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Herb Rothschild Jr.: A meditation before Easter

We’re fairly sure that one of our primate ancestors moved out of the forests in Africa onto open terrain some 5 million to 7 million years ago. That transition was critical to the evolution of humankind. If primates had stayed in trees, none of them would have developed bi-pedalism and upright posture. But something else happened, something about which I’ve run across no discussion. For the first time, the entire night sky continually lay open to them.

Absent atmospheric pollution, the unaided eye can distinguish about 8,000 stars, although we can see only half of them from each hemisphere. It’s a sight that a dwindling minority of human beings ever experiences. There are few places left where pollution — mainly light pollution — doesn’t drastically reduce the visibility of all the celestial bodies. As a city boy, I was stunned when I finally saw the floor of heaven inlaid with stars.

What’s the effect of our no longer living with the daily experience of a vast realm above our own? Asking that question is akin to imagining what it meant to our evolutionary ancestors when they first experienced the night sky. Speculation aside, we know that the heavens have been a major component of the worlds that peoples in recorded history have constructed for themselves.

It’s doubtful that any animals except humans have worlds, meaning coherent and inclusive arrangements of “reality.” Rather, animals have environments. Environments are givens. Animals live in them and make physical changes to them (a beaver’s dam, a rodent’s burrow) as they adapt. Worlds are mental constructs for which humans use elements of the environment as building blocks. Within worlds, environments aren’t just physical realities to be dealt with practically. They become locations of meaning: a mountain is the portal between the divine and human realms; a river can cleanse the polluted spirit.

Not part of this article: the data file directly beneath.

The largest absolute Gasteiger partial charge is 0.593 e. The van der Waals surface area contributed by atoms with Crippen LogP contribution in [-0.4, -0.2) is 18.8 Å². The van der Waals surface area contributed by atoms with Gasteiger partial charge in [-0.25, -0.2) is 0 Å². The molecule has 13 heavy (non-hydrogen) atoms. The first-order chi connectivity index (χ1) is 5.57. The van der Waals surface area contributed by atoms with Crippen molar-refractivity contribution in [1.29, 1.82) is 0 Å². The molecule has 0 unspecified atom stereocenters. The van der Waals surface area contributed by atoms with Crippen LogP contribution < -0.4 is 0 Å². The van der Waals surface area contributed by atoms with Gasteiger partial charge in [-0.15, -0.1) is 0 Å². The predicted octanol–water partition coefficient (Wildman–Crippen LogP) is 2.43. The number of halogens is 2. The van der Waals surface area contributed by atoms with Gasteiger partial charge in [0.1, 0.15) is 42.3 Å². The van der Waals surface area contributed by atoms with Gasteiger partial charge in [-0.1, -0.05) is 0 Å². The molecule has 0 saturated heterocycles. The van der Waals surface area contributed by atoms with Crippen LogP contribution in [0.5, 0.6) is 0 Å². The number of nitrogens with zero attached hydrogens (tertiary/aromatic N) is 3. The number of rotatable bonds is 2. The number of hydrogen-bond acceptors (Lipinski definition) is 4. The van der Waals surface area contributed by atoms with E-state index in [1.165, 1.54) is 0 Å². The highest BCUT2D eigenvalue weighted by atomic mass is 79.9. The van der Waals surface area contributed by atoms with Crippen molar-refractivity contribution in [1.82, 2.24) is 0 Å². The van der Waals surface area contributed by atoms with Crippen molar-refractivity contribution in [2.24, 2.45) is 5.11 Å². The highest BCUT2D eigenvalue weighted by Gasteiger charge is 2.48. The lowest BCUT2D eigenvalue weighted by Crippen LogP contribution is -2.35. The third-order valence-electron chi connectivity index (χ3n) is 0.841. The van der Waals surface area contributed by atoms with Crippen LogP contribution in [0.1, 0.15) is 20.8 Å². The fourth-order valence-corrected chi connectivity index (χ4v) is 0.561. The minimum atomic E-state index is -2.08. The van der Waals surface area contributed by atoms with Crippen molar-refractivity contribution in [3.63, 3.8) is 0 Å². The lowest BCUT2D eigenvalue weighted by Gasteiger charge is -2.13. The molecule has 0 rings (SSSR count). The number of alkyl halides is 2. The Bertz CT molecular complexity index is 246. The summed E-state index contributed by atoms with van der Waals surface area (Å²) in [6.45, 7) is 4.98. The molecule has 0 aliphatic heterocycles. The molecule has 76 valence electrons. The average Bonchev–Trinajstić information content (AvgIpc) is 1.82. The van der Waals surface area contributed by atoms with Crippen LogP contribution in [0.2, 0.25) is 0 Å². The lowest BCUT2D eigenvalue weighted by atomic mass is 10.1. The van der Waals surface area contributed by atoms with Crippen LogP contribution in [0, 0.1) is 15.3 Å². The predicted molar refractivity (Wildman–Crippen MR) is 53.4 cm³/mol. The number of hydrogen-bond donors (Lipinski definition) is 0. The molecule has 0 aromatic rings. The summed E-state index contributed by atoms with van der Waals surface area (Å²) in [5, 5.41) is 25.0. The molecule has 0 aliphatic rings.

I doubt if the heavens enter into non-human consciousness. Climate does — that’s environment. Daylight and darkness do — they, too, are environment. But not the Milky Way, not the Pleiades. Wolves don’t really howl at the moon; they point their heads toward the sky so their voices will carry farther. Humans howl at the moon.

It pleases me to imagine that our distinctiveness dawned when, after eons of inattention, about 300,000 years ago our ancestors were struck by the wonder of the heavens. And then they did the only thing they could do with what induced their wonder — they told stories about it. Eventually those stories became the myths that created their worlds.

The culture you and I inhabit doesn’t offer us a world and the associated rituals that allow us to align our lives with it. Instead, our “world views” are merely fragments of perception and personal experience and received opinion that we’ve cobbled together and believe will sustain us.

In its way our condition is honest. The worlds that cultures have constructed are largely self-imprisoning artifices. But in our culture it takes unusual effort to thrive spiritually. One possibility is to try to dwell in the aboriginal wonder, resisting all temptation to mythologize it. Another is to accept the core truth of our only enduring myth — our uprooting from an embedded state into abiding alienation — and then endure that condition with courage and love. “They looking back ... / Some natural tears they dropped, but wiped them soon; / The world was all before them, where to choose / Their rest ... / They hand in hand with wand’ring steps and slow, / Through Eden took their solitary way.”

Herb Rothschild’s column appears in the Daily Tidings every Saturday.